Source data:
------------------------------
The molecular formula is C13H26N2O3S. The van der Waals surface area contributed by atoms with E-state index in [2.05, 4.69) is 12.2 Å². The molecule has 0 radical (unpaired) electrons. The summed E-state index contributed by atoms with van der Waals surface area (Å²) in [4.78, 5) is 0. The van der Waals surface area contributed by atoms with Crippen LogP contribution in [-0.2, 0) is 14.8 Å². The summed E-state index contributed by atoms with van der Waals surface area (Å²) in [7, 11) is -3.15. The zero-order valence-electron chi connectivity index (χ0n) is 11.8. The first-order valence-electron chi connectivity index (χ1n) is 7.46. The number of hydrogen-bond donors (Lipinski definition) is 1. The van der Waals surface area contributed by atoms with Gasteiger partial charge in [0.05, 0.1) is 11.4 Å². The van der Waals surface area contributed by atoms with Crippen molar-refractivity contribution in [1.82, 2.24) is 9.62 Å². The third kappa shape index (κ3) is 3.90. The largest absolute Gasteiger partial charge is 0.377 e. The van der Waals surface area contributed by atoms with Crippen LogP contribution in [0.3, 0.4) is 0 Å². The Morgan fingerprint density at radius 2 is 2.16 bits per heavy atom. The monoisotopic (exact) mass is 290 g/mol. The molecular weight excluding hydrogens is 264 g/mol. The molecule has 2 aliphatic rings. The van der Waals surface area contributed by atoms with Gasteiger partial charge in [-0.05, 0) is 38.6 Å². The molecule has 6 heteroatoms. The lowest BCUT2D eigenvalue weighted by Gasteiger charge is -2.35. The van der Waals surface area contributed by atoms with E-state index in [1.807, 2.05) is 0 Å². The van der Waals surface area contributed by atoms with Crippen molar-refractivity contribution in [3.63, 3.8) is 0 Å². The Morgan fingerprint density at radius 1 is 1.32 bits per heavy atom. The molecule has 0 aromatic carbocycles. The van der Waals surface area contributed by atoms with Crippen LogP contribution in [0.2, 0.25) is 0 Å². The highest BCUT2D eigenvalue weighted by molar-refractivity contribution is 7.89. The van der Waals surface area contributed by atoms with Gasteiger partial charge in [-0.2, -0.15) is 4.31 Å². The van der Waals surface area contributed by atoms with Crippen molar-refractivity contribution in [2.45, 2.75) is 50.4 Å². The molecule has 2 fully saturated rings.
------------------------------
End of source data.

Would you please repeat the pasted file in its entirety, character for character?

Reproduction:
The molecular formula is C13H26N2O3S. The van der Waals surface area contributed by atoms with E-state index in [2.05, 4.69) is 12.2 Å². The molecule has 0 radical (unpaired) electrons. The summed E-state index contributed by atoms with van der Waals surface area (Å²) in [4.78, 5) is 0. The van der Waals surface area contributed by atoms with Crippen LogP contribution in [-0.2, 0) is 14.8 Å². The summed E-state index contributed by atoms with van der Waals surface area (Å²) in [7, 11) is -3.15. The zero-order valence-electron chi connectivity index (χ0n) is 11.8. The first-order valence-electron chi connectivity index (χ1n) is 7.46. The number of hydrogen-bond donors (Lipinski definition) is 1. The van der Waals surface area contributed by atoms with Gasteiger partial charge in [0.05, 0.1) is 11.4 Å². The van der Waals surface area contributed by atoms with Crippen molar-refractivity contribution in [1.82, 2.24) is 9.62 Å². The third kappa shape index (κ3) is 3.90. The largest absolute Gasteiger partial charge is 0.377 e. The van der Waals surface area contributed by atoms with Crippen LogP contribution in [0.3, 0.4) is 0 Å². The Morgan fingerprint density at radius 2 is 2.16 bits per heavy atom. The monoisotopic (exact) mass is 290 g/mol. The molecular weight excluding hydrogens is 264 g/mol. The molecule has 2 aliphatic rings. The van der Waals surface area contributed by atoms with Gasteiger partial charge in [-0.05, 0) is 38.6 Å². The molecule has 6 heteroatoms. The lowest BCUT2D eigenvalue weighted by Gasteiger charge is -2.35. The van der Waals surface area contributed by atoms with E-state index in [1.807, 2.05) is 0 Å². The van der Waals surface area contributed by atoms with Crippen molar-refractivity contribution in [3.63, 3.8) is 0 Å². The Morgan fingerprint density at radius 1 is 1.32 bits per heavy atom. The molecule has 0 aromatic carbocycles. The van der Waals surface area contributed by atoms with Crippen LogP contribution in [0.2, 0.25) is 0 Å². The highest BCUT2D eigenvalue weighted by molar-refractivity contribution is 7.89. The van der Waals surface area contributed by atoms with Gasteiger partial charge in [-0.2, -0.15) is 4.31 Å². The van der Waals surface area contributed by atoms with Crippen molar-refractivity contribution in [2.45, 2.75) is 50.4 Å². The molecule has 2 fully saturated rings.